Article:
"Arthritis? That’s just for old people right?" Wrong.

I am 26 years old and two years ago, almost to the day as it happens, I was diagnosed with Osteoarthritis.

Photo: iStock

Anyone suffering with Arthritis (a blanket term covering more than 200 different types) will understand the severity of the condition, the toll it can take on your mental and physical well-being, and the damage it does to the quality of your life. But for anyone reading this who’s only experience of it is hearing their grandparents groan when they sit down, let’s set the record straight: although this thing I have was only given a name two years ago, I’ve had it since I was 12 years old. It happened quickly. I was walking home from school when a pain in my right hip left me unable to keep going and my mum had to come and pick me up. From there, almost overnight I went from being a ‘normal’ pre-teen hanging out with my friends, playing sports and worrying about boys, to using a wheelchair and spending more time in hospital waiting areas than in school. Arthritis, in layman’s terms, means ‘wear and tear’ of a joint. There are many reasons why some people’s joints wear out faster than others - a congenital predisposition, obesity, physical inactivity, a sports injury, an infection, an immune system malfunction. Or just bad luck. Osteoarthritis (OA) is the most common type of Arthritis – an estimated 8.75 million people in the UK have seen a doctor about Osteoarthritis according to the charity Versus Arthritis - and it usually occurs in an isolated joint.

OA in the hips leaves you with a joint with little to no protective cartilage surrounding the ball and socket which means the femoral head (ball) rubs bone to bone with the acetabulum (socket). This rubbing causes inflammation and, in some cases, a build-up of scar tissue that results in pain and reduced mobility, both of which will get worse as time goes on. In a nutshell? OA is fucking shit. It’s shit for everyone, men and women, young and old. But I am a young woman so let me tell you something about the physical and emotional effects of OA on me and all the other OA ladies. I won’t bang on about the social pressures put on women’s bodies to ‘look a certain way’ because we all get it. Instagram, Facebook, porn, nearly every magazine and T.V advert will include some form of the half-naked, bronzed goddess we are somehow supposed to emulate. But having OA makes it near impossible to rely on your body alone to maintain a healthy weight or a healthy cardiovascular system. This can lead to low self-esteem, poor body image fatigue and/or depression. There’s also a higher risk of developing some form of eating disorder, which are already more common in young women than in young men. Why? Because one of the only pieces of advice we are given to help manage the symptoms of OA is to maintain a low body mass index so as not to put added pressure on our joints. Not only that, but we are told to keep up regular cardiovascular exercise in order to keep joints supple, reduce weight and avoid developing diabetes, coronary heart disease or having a stroke, all of which increase when you have an underlying chronic condition. Arthritis really is the gift that keeps on giving isn’t it?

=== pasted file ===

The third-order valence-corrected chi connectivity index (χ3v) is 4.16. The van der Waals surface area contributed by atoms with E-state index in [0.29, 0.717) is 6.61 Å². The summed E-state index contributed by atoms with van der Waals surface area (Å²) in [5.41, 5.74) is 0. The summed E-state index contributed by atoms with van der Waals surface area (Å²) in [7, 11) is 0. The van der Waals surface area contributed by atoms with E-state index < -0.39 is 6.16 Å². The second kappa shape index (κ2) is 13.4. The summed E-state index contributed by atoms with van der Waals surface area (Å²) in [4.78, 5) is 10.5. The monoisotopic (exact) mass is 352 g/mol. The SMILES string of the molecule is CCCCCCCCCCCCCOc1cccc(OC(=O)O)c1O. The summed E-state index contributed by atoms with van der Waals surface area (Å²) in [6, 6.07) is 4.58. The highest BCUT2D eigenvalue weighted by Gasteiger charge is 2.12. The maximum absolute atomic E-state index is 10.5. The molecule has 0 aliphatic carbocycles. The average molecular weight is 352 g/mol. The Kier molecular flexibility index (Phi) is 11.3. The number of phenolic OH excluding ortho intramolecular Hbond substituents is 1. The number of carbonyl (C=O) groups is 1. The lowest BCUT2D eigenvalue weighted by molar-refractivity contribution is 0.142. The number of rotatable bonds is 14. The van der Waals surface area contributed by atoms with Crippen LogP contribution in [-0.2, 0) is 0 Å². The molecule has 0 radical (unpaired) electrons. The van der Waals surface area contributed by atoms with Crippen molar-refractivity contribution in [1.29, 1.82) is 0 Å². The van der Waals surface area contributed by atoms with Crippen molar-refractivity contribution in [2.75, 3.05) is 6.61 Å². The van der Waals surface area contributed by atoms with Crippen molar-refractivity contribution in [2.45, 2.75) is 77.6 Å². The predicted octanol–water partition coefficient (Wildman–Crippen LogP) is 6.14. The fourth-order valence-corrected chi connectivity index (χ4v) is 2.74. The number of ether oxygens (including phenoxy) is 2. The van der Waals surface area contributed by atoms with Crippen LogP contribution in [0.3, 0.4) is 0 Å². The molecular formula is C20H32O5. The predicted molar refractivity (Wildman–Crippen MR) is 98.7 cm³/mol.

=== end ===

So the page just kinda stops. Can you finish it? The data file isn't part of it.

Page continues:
I don’t think I need to highlight the irony here. A disease that reduces your ability to exercise, and we are told to … exercise?